==================== BY WAY OF INTRODUCTION - This is a Germany based powerlifting team/project/meets. Their insight on the sport is very different from ours. Do pay special attention to what you are reading: powerlifting is a dimension of culture and, as such, rich and diverse. ===================== PLW – Please tell us a little about your team. If possible, give us a brief description of the powerlifting scene in Germany Tobi, TI - Let’s start with the scene we have here. Like in most, maybe all, countries, at first there was just the local IPF affiliate hosting powerlifting meets. Then, other feds started popping up because of differing ideas over the rules and regulations. So at the moment, I know about the BVDK (German IPF), GRAWA (has a lot of strongmen competing, single lift meets only, no testing, known as the IRP internationally), GDFPF (WDFPF affiliate, focus on strict drug testing) and what I would call the somewhat WPC-like federations. I feel like there may be 5 or more of those but I know little about them other than that they allow the use of monolifts, offer a myriad of categories when it comes to equipment (suits, wraps etc.) and, to my knowledge, don’t drug test. I have to add that I mostly just know the RAW lifting scene, so I can’t speak much for the situation in single ply or multi ply lifting here. And I am sure I left out a lot of federations that I just don’t know because I haven’t competed there. But the overabundance of federations is quite normal for powerlifting anyway, isn’t it? Basically though, it looks like in most parts of the world. The IPF has few lifters in local meets where a medal is almost always guaranteed but mostly some level of competition when it comes to national championships. And the latter have been growing over the last couple of years. The level of competition there is also tied to the weight classes. In some, you can easily get a medal, in others, not so much. Other federations host their championships as well but most of the time, those are just ways to get easy medals. I have had my fair share of international titles as well, just because I had no competition in my category. And then there are the unaffiliated meets. Until last year, I think there was only one, the Bembel Man. It was almost legendary among German lifters for its atmosphere and gathered the greats of many federations as well as absolute beginners on one platform (this is actually where Mostovenko broke the All-Time-Record last year). They’ve changed the name to Bembel 2.0 and I think the head organizer has stepped down (don’t quote me on that, though), this year. Apart from that there is the Insanity Meet now and also Andrej Mostovenko is working on his own meet to take place next year, for the first time. However, like in the rest of the world, most people in Germany who train the powerlifts don’t actually compete (yet). Many just do it and don’t even know about the actual sport. Now, the team came to be around 2012, I think. Basically, we were just a couple of lifters, some knowing others beforehand, who met on the platform, kept in touch via Facebook and talked lifting science (and a fair bit of trash) to get everyone of us better at the sport we do and love. The name ‘Team Insanity’ just appeared one day because some of us aspire All-Time-Record glory and other seemingly stupid and megalomaniac achievements. From there, we just went with it and gathered a couple more members, 16 at the time of this interview. The binding element of the team is not the region we’re from or what else we do in life, it is just to help each other improve and have some fun along the way. I like to think of it as a return of the iron brotherhood, at least in some regards. PLW – When did you start the Insanity Meets? What did you have in mind since then? Did you notice it attracting any special type of lifter? From anywhere in particular in Europe? Tobi, TI - The inaugural Insanity Meet took place just last year in Berlin with about 50 lifters competing. Originally, we didn’t even want to host a real meet. We had just planned to meet up ourselves, post about it online, so others could come as well, if they wanted and maybe get a little trophy for the best lifter of the day. However, as we kept having ideas on how to do it and heard that people were interested we decided to just go for it and make it a real powerlifting competition. We have thought about hosting other meets, e.g. a deadlift meet could be an interesting addition as the deadlift is usually the simplest but also the most fun part of a meet or maybe a pro-edition like an invitational event. However, for now, we’re concentrating on our main event. Interestingly, there is no special kind of lifter attending our meets. We have a lot of beginner and intermediate lifters but also athletes who compete on a national and even international level (IPF and others). I think that what we offer isn’t really catering to any special kind of lifter. You see, it is all about the lifters, the perfect platform, a great atmosphere and lifting as much as you can. Who wouldn’t enjoy attempting a PR on the platform while their own favourite song is playing at full volume and being surrounded by dozens of other lifters shouting words of motivation. If you add fair judging (we try to go by as few rules as possible, those that really make sense, but enforce them just right. Not too strictly, not too generously and when in doubt, rule in favour of the lifter), good equipment and the big flashy trophies in the end, who could dislike that? Concerning where our participants are from, most are German, simply because the event is still new and is hosted in Germany. But news of the meet is spreading quickly, so that may just change in the future. PLW – Insanity: why? What is sanity and what is insanity for you? You all look to be having a lot of fun: is powerlifting insanity sane? Tobi, TI - Of course we aren’t truly insane but some people may argue that, jokingly. Looking at it in an extreme way, sane would mean going the safe route, not daring to try too much, not going too heavy, keeping your ambition at bay and not causing any trouble or controversy. That may be a good way to live and lift for some but others just want something different. As fun as just doing the sport can be, what really drives us is our dreams of big achievements in the future, reaching for the stars and maybe a few world records here and there. And isn’t that what powerlifting is about for a lot of people? Beforehand, you never know where your limits may be. You may think that others are just born strong and that you may improve but never reach that level. But then there is that glimmer of hope that fuels your ambition that keeps you pushing for more and going forward. And before long you may surpass whatever you thought impossible for yourself and get to an entirely different level. For a sport as young and unpopular as powerlifting, this is just the kind of thinking we need to evolve and one day approach the real limits of human potential. If you think like that you are bound to be called insane once or twice (I know I have). But it sure is fun to surprise yourself with big lifts every now and then, if you keep working for that big dream. And who doesn’t like a few words of grandeur and over the top thinking to get excited about something? PLW – What are Insanity Meets’ highlights? Best moments since it started? Tobi, TI - I’ll have to think a bit about that one. What stuck in my head from last year was how one of our team mates, Fabian Gerritzen, pulled 300 kg/661 lbs for the first time. It may not sound like a huge lift compared to what a Belyaev or a Magnusson do but you don’t see a lot of people lift that kind of weight even in national competitions, regardless of bodyweight. Other than that I can think of a lot of great moments from this year. Mostly deadlift moments, though. For some reason, deadlifting is always the time to go nuts in any powerlifting meet I have been to. For example, when one of your team mates jumped from a 270 kg/595 lbs deadlift, which is 5 kg/11 lbs below his personal best, to 300 kg/661 lbs on his third attempt and pulled it to his knees, you were bound to get some tinnitus from all the shouting and yelling that was going on. Or when another team mate, Jaari Ott, did not even want to know what he was going for in his third attempt, let one of us decide what he was capable of and then pulled 22.5 kg/50 lbs more than his previous PR that he had just set on the platform to give him a meet total PR of 722.5 kg/1593 lbs, which is 107.5 kg/237 lbs more than his previous best meet total, without even knowing how much it was. That was quite insane. And then of course Andrej Mostovenko’s 11 good attempts for an inofficial (counting his fourth attempts) 820 kg/1808 lbs total at 84.9 kg/187 lbs bodyweight were just something to behold in awe. He also has a certain air about him when he is in powerlifting mode. Tunnel vision, intensity and a couple of shouted quips and taunts (well-meant, for sure). Andrej and Fabian had an awesome battle going on in the deadlift where Mostovenko pulled 320 kg/705 lbs on his third attempt (his fourth of 330 kg/727 lbs did not count toward meet results), 10 kg/22 lbs more than Fabian, but he weighed in 8 kg/17 lbs heavier, so Fabi took the overall deadlift trophy with a 4 x bodyweight pull of 310 kg/683 lbs @ 76.9 kg/170 lbs. There are a lot more stories like this. Huge PRs, people just about getting their third to not bomb out and the crowd going absolutely insane to support them or some competing despite still being injured and faring surprisingly well (there were a few 50 kg/110 lbs jumps in the squat and deadlift by someone who had planned to just squat the empty bar). I guess you just have to have been there to really feel the energy of what was going on. I wouldn’t miss any of it. PLW – What are your plans for the future? Tobi, TI - While we do have ideas like a deadlift meet or a pro meet, the main goal is to make the Insanity Meet we have even better. We are always surprised at how well it is received but there is still room for improvement, as well. For example, we had to use a power cage for squatting once again, which does work but takes a lot of time to set up. With a monolift or a rack with levers we could simply save a lot of time and let more people compete. Also we need to make sure to get thinner plates. Mostovenko’s last deadlift almost didn’t fit on the bar. There are lots of these little things that could be done better, all to give the athletes a better platform to lift on. Other than that, we just want it to become bigger, attract more internationally successful lifters but also to get more beginners into the sport to help it grow. We could add live streaming, too, or edit the footage we got adding some display graphics, so you could watch it like weightlifting on TV. Eventually, we want to make our meet a household name of international significance. But not just for the sake of being that but because we believe in our principles and, I see a recurring theme here, to give back to the sport we love. In the end, it’s just a meet hosted by lifters for the lifters. Andrej Jaari Mateusz Volk, who jumped from 270 kg to 300 kg on his last deadlift Fabi Contact information:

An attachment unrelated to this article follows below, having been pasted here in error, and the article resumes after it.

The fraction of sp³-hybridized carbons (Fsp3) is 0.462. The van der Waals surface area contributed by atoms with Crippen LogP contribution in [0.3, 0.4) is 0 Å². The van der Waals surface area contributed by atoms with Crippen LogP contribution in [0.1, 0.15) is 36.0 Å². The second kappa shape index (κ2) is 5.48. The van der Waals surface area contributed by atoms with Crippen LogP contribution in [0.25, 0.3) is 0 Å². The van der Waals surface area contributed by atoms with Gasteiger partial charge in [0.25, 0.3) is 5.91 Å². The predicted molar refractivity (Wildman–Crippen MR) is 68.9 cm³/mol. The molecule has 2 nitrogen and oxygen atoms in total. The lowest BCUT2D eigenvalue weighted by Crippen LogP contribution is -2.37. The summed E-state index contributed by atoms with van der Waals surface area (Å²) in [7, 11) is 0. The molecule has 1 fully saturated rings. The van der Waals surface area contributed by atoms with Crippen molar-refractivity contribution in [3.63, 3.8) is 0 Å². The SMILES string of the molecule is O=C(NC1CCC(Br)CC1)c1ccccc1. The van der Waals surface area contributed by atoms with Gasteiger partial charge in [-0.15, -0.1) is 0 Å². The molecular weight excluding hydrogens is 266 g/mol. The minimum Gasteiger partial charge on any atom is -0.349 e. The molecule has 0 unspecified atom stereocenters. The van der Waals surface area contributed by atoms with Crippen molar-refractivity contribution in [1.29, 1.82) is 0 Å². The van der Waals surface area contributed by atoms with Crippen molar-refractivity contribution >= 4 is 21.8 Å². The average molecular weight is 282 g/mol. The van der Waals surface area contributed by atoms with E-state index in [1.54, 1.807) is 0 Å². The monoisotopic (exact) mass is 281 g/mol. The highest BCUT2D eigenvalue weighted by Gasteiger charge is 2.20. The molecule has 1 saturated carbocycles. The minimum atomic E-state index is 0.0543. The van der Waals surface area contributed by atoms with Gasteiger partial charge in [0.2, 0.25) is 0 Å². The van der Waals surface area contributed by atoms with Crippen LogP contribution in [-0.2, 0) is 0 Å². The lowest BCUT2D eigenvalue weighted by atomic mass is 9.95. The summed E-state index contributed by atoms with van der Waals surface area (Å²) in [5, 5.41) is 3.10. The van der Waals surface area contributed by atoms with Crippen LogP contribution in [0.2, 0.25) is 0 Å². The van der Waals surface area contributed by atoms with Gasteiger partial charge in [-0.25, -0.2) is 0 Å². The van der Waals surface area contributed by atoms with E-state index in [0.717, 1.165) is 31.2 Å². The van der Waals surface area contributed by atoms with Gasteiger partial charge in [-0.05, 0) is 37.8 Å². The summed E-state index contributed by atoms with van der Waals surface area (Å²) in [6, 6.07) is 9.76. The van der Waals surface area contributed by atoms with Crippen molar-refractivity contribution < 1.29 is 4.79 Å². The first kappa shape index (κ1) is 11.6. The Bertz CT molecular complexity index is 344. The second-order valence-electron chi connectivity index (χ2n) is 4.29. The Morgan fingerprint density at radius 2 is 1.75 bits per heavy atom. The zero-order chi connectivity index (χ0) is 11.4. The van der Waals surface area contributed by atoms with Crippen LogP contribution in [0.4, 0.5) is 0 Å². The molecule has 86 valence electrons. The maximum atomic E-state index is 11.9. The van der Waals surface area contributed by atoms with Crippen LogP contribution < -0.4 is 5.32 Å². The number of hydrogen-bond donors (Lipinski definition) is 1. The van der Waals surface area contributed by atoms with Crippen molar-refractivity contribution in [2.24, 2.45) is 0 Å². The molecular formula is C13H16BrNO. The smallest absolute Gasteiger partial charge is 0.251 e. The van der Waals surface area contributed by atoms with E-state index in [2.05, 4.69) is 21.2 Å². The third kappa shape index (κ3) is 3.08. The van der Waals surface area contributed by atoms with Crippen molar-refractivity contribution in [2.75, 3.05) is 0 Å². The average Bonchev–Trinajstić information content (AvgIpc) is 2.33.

Submitted by Team McCloskey on